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Samsung Group’s solar-powered schools were recently showcased at UNESCO in South Korea. The original equipment manufacturer has opened more than a thousand smart classrooms worldwide as part of its corporate citizenship program to leverage its tech solutions and improve learning experiences in almost a hundred countries.
Samsung Group is not just about making high-end and stylish smartphones, tablets, smartwatches, appliances, accessories, the Internet of Things and other “smart” stuff, but it is also trying to contribute to mankind’s benefit by introducing several measures and initiatives. One of its humanitarian efforts is opening more than a thousand smart classrooms all over the world.
The South Korean conglomerate’s Internet Schools Programme is a venue of tech-rich teaching and learning in K-12 classrooms. Hosting the pilot programme are five African countries, namely, Kenya, Nigeria, Senegal, South Africa and Sudan. The goal is to go into more countries in the future and to reach two and a half million learners.
The program focuses on Information and Communication Technology Infrastructure, such as the e-board, Note PCs and multi-purpose printers. It aims to carry out infrastructure deployment and educators’ professional development and management, and then share the best practices in ICT integration to improve the learning process.
Samsung Group’s e-board makes cross-group collaboration possible among learners and educators regardless of geographical boundaries. The e-board can access the Internet, video conference, and embed the Note PC and connect it to the lab’s Note PCs, which, when done simultaneously, are amazing teaching and learning experiences for educators and learners alike.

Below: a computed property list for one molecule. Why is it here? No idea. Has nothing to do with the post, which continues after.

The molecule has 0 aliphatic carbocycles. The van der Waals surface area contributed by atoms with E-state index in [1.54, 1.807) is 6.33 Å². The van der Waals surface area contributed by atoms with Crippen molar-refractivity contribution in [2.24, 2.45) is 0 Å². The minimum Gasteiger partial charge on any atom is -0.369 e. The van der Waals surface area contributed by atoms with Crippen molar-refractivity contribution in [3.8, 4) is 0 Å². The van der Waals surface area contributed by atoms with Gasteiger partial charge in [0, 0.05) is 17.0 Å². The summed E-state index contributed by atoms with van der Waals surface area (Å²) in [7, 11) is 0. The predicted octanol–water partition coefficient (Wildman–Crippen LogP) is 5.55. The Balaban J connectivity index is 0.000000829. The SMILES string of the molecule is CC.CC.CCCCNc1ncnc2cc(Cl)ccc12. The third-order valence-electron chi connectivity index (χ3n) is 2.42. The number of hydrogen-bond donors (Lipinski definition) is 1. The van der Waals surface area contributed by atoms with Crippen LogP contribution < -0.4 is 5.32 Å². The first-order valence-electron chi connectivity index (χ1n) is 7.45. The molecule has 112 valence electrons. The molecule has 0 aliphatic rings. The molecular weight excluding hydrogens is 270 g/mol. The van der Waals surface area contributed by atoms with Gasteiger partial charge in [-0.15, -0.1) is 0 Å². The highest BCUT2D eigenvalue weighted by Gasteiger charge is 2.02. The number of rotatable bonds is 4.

Overall, Samsung Group’s education program helps innovate tools for teachers so they can engage the pupils and control the digital classroom. Teachers can track the activities of their students in the classroom and provide private, personal coaching based on the student’s understanding level with Screen Monitoring. The latter enables educators to monitor their student’s progress remotely and individually, providing quick attention in interactive ways.
The teachers can activate the Samsung Group device’s content and apps across devices, as well as take control of the classroom and student messages, for example. Also, there is the Lesson Toolbar, which allows teachers to use various sources, educations apps and web content easily and quickly. Teachers can write on a screen, share screens, monitor, and even lock screens.
The Group Discussion feature of the smart school allows up to six participants in Screen Sharing to write on the screen simultaneously, and also for productive real-time collaboration. There is also the Separable Canvas that enables splitting of an image into sections so that each group member completes their part of the assignment. The feature also lets the group leader combine the split sections and submit them to the teacher.
Samsung Group’s solar-powered smart schools, showcased at UNESCO, started when the tech firm tried to open schools in Africa in 2011. It was hindered due to the lack of a dependable power supply, as less than 25 percent of the country’s rural areas have electricity, while those who do have an unstable supply. Samsung then designed a solar-powered smart school for Africa, and called it Solar-Powered Internet School.
SPIS units have since sprung up across 15 African countries, and the numbers keep increasing. There is an ongoing walkathon raising support to build more. It proves that technology can bring global villages together under a common goal. Solar-Powered Internet schools are doing well in Africa because the place gets plenty of sunlight during the day.
Although constructed in Africa, Samsung Group’s solar-powered schools were showcased at UNESCO, in Incheon, South Korea’s World Education Forum from May 19 to 22. The recent UNESCO event was aimed at using education to transform lives with its “Equitable and inclusive quality education and lifelong learning for all by 2030” theme. UNESCO leads the way, and partnered with six co-conveners during the Incheon education forum.
By Judith Aparri
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Photo courtesy of Republic of Korea’s Flickr Page – Creative Commons License